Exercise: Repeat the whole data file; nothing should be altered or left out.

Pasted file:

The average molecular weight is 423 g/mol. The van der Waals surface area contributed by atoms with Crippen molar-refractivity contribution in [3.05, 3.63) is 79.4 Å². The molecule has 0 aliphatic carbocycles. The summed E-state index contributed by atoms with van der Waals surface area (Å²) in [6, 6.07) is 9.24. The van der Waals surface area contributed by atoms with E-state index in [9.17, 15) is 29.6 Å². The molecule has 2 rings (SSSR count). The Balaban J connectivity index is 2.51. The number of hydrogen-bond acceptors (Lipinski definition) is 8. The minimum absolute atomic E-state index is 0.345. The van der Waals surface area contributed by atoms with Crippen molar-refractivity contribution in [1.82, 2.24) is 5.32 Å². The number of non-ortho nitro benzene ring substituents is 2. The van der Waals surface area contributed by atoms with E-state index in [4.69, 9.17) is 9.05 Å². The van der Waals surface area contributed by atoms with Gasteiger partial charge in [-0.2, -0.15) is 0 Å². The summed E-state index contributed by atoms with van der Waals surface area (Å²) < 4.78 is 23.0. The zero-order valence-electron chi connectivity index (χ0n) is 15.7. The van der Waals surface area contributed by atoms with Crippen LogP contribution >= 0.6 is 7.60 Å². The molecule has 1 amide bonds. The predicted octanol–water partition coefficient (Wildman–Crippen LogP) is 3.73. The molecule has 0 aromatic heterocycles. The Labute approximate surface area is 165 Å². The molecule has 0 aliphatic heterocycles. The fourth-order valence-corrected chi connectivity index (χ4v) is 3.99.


The average molecular weight is 423 g/mol. The van der Waals surface area contributed by atoms with Crippen molar-refractivity contribution in [3.05, 3.63) is 79.4 Å². The molecule has 0 aliphatic carbocycles. The summed E-state index contributed by atoms with van der Waals surface area (Å²) in [6, 6.07) is 9.24. The van der Waals surface area contributed by atoms with E-state index in [9.17, 15) is 29.6 Å². The molecule has 2 rings (SSSR count). The Balaban J connectivity index is 2.51. The number of hydrogen-bond acceptors (Lipinski definition) is 8. The minimum absolute atomic E-state index is 0.345. The van der Waals surface area contributed by atoms with Crippen molar-refractivity contribution in [1.82, 2.24) is 5.32 Å². The number of non-ortho nitro benzene ring substituents is 2. The van der Waals surface area contributed by atoms with E-state index in [4.69, 9.17) is 9.05 Å². The van der Waals surface area contributed by atoms with Gasteiger partial charge in [-0.2, -0.15) is 0 Å². The summed E-state index contributed by atoms with van der Waals surface area (Å²) < 4.78 is 23.0. The zero-order valence-electron chi connectivity index (χ0n) is 15.7. The van der Waals surface area contributed by atoms with Crippen LogP contribution >= 0.6 is 7.60 Å². The molecule has 1 amide bonds. The predicted octanol–water partition coefficient (Wildman–Crippen LogP) is 3.73. The molecule has 0 aromatic heterocycles. The Labute approximate surface area is 165 Å². The molecule has 0 aliphatic heterocycles. The fourth-order valence-corrected chi connectivity index (χ4v) is 3.99.